- Frogs – Understand foresight and they are good at getting things done in the organization. However, they are rare. The value of Frogs is that they can help you sell your ideas, and they can be champions for change.
- Lemmings – These are the people that pop out of the woodwork when a new idea comes around, and they say “Cool!” They can be an excellent support group, but they are the early adopters and not the mainstream of the organization. If you start to believe that they are the norm of the organization, then you all go off the cliff together.
- The Vultures – They don’t like foresight, they don’t like change, and they probably don’t like you. Best thing you can do is avoid The Vultures because you cannot change them.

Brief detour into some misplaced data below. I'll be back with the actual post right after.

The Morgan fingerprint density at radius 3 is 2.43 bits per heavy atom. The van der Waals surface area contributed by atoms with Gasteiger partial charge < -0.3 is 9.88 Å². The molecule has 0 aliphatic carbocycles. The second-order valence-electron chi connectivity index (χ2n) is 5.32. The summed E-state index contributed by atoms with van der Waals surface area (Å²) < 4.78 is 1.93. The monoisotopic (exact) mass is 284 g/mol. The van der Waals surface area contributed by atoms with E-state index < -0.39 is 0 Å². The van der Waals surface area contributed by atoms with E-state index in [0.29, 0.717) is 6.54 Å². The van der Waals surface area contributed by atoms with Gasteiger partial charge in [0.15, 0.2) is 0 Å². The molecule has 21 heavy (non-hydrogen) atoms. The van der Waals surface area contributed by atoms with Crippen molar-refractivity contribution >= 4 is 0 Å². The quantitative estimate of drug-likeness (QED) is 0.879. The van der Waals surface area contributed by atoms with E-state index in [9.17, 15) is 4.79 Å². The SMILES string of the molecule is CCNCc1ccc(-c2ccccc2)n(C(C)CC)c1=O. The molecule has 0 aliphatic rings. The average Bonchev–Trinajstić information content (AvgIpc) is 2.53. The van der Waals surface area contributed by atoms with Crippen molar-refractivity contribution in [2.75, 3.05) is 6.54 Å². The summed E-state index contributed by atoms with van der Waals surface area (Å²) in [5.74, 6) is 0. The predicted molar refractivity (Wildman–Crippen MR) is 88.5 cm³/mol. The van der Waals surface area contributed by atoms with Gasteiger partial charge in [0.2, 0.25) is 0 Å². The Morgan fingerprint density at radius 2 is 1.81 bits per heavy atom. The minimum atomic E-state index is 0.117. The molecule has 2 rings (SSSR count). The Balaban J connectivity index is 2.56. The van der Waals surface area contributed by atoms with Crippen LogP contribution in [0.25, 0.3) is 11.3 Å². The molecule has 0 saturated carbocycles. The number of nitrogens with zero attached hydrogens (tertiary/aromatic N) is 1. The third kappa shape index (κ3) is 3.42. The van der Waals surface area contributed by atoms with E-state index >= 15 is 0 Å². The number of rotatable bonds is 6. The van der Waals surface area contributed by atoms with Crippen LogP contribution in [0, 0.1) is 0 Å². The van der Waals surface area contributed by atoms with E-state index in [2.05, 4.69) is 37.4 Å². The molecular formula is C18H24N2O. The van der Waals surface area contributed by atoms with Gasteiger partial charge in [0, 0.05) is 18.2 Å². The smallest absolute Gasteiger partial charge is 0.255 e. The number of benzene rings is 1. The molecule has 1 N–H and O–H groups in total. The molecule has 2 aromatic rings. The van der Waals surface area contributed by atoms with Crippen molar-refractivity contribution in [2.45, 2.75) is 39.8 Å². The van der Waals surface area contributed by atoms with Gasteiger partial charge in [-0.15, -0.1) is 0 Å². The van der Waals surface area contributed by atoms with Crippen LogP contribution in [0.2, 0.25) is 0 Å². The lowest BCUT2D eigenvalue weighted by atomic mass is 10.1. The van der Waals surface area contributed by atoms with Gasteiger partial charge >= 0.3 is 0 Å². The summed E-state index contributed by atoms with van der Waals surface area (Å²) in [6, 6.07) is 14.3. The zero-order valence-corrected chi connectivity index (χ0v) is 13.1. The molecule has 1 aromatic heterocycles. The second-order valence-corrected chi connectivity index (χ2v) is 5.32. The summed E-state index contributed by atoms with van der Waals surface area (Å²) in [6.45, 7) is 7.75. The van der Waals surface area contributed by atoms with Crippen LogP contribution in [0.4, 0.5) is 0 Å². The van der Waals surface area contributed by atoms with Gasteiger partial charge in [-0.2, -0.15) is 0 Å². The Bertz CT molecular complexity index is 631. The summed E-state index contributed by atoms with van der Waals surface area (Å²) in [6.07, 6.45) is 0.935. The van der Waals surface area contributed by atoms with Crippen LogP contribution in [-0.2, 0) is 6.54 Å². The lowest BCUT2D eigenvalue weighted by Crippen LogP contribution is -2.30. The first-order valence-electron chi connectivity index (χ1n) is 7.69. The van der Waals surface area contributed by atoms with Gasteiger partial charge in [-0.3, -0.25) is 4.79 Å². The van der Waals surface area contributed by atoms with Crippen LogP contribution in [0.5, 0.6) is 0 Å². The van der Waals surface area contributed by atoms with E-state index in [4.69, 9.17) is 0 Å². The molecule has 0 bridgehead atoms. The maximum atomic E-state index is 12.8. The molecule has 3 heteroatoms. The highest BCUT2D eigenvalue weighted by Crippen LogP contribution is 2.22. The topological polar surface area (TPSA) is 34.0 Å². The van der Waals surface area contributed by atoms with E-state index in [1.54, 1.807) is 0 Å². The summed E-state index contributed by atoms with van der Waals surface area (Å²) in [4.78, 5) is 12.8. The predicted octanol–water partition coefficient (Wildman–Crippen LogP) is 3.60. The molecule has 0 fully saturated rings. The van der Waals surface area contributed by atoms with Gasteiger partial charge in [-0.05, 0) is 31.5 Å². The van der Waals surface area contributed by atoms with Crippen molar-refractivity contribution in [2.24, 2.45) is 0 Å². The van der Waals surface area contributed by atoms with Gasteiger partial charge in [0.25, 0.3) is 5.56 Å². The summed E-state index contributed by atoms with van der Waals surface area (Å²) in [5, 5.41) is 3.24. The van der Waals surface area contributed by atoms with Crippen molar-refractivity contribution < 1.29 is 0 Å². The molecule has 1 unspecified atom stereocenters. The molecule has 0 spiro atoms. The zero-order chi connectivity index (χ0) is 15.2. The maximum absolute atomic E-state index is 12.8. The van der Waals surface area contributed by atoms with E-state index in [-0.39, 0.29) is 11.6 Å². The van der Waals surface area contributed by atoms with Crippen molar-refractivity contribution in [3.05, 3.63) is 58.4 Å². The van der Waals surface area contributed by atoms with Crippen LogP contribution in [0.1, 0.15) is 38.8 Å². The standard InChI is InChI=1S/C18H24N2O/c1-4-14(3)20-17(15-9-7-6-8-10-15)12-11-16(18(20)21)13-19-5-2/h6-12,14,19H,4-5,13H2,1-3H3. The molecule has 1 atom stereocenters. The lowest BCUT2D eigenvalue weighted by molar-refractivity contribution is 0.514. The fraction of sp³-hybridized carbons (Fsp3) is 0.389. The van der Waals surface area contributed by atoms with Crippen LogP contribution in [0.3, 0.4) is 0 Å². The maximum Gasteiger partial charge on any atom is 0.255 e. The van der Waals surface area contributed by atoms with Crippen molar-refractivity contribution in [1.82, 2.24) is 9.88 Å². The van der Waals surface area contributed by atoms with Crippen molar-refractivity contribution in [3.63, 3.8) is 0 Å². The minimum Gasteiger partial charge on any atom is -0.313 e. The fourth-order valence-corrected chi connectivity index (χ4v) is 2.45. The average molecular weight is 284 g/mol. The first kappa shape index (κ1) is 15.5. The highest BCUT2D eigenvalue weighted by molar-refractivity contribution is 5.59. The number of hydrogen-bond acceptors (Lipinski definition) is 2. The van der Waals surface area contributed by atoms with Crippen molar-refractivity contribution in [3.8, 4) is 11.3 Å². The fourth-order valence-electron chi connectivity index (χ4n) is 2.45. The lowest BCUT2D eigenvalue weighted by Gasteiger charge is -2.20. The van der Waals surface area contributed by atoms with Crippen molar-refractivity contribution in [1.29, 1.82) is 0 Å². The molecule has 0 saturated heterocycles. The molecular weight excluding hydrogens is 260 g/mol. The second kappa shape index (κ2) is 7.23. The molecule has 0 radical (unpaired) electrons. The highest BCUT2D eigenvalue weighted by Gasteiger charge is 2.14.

- The Rats – This group is the vast majority of any organization. The Rats are really good at diagnosing what’s going on during the process of change. If the idea is a good one, they come running; if it is a bad idea, they are the first one off the sinking ship.
Second, “You can’t be too worried about credit.” Once the organization adopts the idea, you may be pushed to the background (or completely out of the picture.) That’s okay. You’ve done your part in getting the organizational leaders to adopt your ideas. (Just remember to remind your boss that you were the generator of this idea.)
One other point that Andy Hines makes toward the end of the presentation, probably defines most of you reading this article. Hines calls them "The Futurizers." These are the people that read articles, go to presentations, listen to their peers, and then come back to the organization and asks "Why aren't we doing this? Why aren't we thinking that way? Where are we going?"
Check out Andy Hines' presentation below, and also check out his blog.